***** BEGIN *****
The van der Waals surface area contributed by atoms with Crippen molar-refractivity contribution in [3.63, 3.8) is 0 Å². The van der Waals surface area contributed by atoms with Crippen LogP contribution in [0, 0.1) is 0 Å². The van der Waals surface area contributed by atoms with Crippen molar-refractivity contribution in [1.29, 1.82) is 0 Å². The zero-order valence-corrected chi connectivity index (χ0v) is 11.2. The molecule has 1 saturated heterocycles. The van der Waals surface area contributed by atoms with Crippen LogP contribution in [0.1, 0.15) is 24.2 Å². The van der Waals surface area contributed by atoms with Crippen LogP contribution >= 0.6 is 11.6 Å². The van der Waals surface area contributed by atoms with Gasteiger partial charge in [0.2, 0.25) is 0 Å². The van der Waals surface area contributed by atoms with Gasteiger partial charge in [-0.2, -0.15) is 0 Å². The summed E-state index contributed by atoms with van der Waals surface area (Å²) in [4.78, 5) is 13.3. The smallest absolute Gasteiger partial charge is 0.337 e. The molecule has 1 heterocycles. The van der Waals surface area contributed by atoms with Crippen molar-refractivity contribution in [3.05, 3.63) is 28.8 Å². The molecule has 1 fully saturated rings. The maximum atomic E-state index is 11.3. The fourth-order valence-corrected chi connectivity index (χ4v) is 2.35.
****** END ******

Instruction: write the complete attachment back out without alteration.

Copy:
The van der Waals surface area contributed by atoms with Crippen molar-refractivity contribution in [3.63, 3.8) is 0 Å². The van der Waals surface area contributed by atoms with Crippen LogP contribution in [0, 0.1) is 0 Å². The van der Waals surface area contributed by atoms with Crippen molar-refractivity contribution in [1.29, 1.82) is 0 Å². The zero-order valence-corrected chi connectivity index (χ0v) is 11.2. The molecule has 1 saturated heterocycles. The van der Waals surface area contributed by atoms with Crippen LogP contribution in [0.1, 0.15) is 24.2 Å². The van der Waals surface area contributed by atoms with Crippen LogP contribution >= 0.6 is 11.6 Å². The van der Waals surface area contributed by atoms with Gasteiger partial charge in [0.2, 0.25) is 0 Å². The van der Waals surface area contributed by atoms with Gasteiger partial charge in [-0.2, -0.15) is 0 Å². The summed E-state index contributed by atoms with van der Waals surface area (Å²) in [4.78, 5) is 13.3. The smallest absolute Gasteiger partial charge is 0.337 e. The molecule has 1 heterocycles. The van der Waals surface area contributed by atoms with Crippen molar-refractivity contribution in [3.05, 3.63) is 28.8 Å². The molecule has 1 fully saturated rings. The maximum atomic E-state index is 11.3. The fourth-order valence-corrected chi connectivity index (χ4v) is 2.35.